Serious foodborne illnesses that occurred in Colorado, California, Pacific Northwest, and other regions in the Western United States impacted various other regions in the nation, causing great concern to specialty crop growers, processors, and consumers. Poor sanitation practices and the need for better on-farm guidance were some of the critical issues needed to address these outbreaks. Food Safety and Modernization Act (FSMA) was legislated to shift food safety approach from reactive to preventive. FSMA requires different on-farm responsibilities including new harvest and post-harvest handling practices and record keeping to minimize the risks of foodborne disease. The implementation of FSMA will have a major impact on agriculture, especially small and midsize farms throughout the U.S.
Recognizing the importance of and need for food safety training for small farm owners and food processors, the U.S. Food and Drug Administration (FDA) joined with the U.S. Department of Agriculture’s National Institute of Food and Agriculture (USDA NIFA) in a collaborative partnership to administer and manage the National Food Safety Training, Education, Extension, Outreach, and Technical Assistance Program. This program establishes four Regional Centers (Southern, Western, Northeastern, and North Central) to provide training, education and technical assistance consistent with standards being established under FSMA. A National Coordination Center is located in Battle Creek, MI and was funded by the FDA to coordinate all the regional activities.
The Western Regional Food Safety Center covers thirteen states (Alaska, Arizona, California, Colorado, Hawaii, Idaho, Montana, Nevada, New Mexico, Oregon, Utah, Washington, Wyoming) and the U.S. Pacific island territories of Guam and American Samoa. They represent a diversity of crops, climatic zones, and geography covering vast agricultural lands from irrigated deserts to lush tropical farms to verdant river valleys. The Western Regional Food Safety Center States are responsible for 40% of all farms, 38% of land in farms, 33% of acres as harvested cropland on operation, and 67% of irrigated land on operation in the United States. The total market value of agricultural specialty crops, including maple syrup, sold was $67 billion, and the Western Regional Center States and Territories are responsible for more than 50% of that market value. Idaho and Washington produce over 70% of U.S. potatoes. Nearly half of the nation’s fruit, nuts, and vegetables come from California that alone represents 34% of the total U.S. market value of specialty crops. California (rank 1), Washington (rank 3), Oregon (rank 4), Idaho (rank 8) and Arizona (rank 11) are five of the top fourteen States in the U.S. that produce more than $1 billion in market value of specialty crops and these five States belong to the Western Regional Food Safety Center.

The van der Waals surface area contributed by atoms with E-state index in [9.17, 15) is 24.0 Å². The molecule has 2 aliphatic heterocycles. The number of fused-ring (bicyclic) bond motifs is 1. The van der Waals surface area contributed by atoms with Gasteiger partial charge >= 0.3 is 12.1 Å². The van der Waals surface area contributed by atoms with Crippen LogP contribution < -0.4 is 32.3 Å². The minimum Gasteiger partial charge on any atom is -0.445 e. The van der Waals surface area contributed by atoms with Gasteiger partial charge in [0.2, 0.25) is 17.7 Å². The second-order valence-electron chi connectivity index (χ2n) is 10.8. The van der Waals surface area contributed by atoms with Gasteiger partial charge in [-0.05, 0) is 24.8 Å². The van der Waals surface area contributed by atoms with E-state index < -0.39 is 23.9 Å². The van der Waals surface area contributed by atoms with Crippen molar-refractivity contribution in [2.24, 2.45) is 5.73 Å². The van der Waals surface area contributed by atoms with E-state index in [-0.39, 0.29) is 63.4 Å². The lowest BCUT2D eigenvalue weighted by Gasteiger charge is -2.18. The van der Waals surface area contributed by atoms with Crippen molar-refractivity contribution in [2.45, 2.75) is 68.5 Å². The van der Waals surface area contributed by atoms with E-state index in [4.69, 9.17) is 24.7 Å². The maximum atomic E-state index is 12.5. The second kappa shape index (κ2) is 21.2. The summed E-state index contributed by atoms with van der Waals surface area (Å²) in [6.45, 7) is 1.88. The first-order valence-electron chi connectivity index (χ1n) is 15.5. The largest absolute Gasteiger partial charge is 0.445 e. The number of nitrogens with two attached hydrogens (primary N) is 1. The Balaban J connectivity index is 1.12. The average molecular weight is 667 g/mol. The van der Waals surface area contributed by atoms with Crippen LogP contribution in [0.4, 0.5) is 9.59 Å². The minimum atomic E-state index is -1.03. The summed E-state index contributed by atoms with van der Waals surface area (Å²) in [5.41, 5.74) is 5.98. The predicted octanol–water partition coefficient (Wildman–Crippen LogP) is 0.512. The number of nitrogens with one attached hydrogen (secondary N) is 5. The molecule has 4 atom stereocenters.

As a result, a significant limitation for the Western Regional Food Safety Center will be in achieving the necessary trainer levels to serve the needs of its partner States. It will be critical for the Western Regional Food Safety Center to work closely with the other three Regional Centers and the NCC to insure that this Region’s training needs are met.
Because of the diversity of the crops, the Western Regional Food Safety Center is divided into four sub-regions – the Northwest SubRegion (Alaska, Idaho, Oregon, and Washington), the Mountain SubRegion (Colorado, Montana, Nevada, New Mexico, Utah, Wyoming), the Southwest SubRegion (Arizona, California) and the Pacific SubRegion (Hawaii, American Samoa, Guam). The division allows training programs to add-on specialized needs of the different regions as well as undertake the basic training that is necessary for food safety, enabling growers and processors to be proactive and prevent or minimize microbial outbreaks with efficient management of food safety and harvesting practices. But collaboration among the Land-Grant universities in the western states is essential for uniform and effective training to take place in the vast agricultural sector.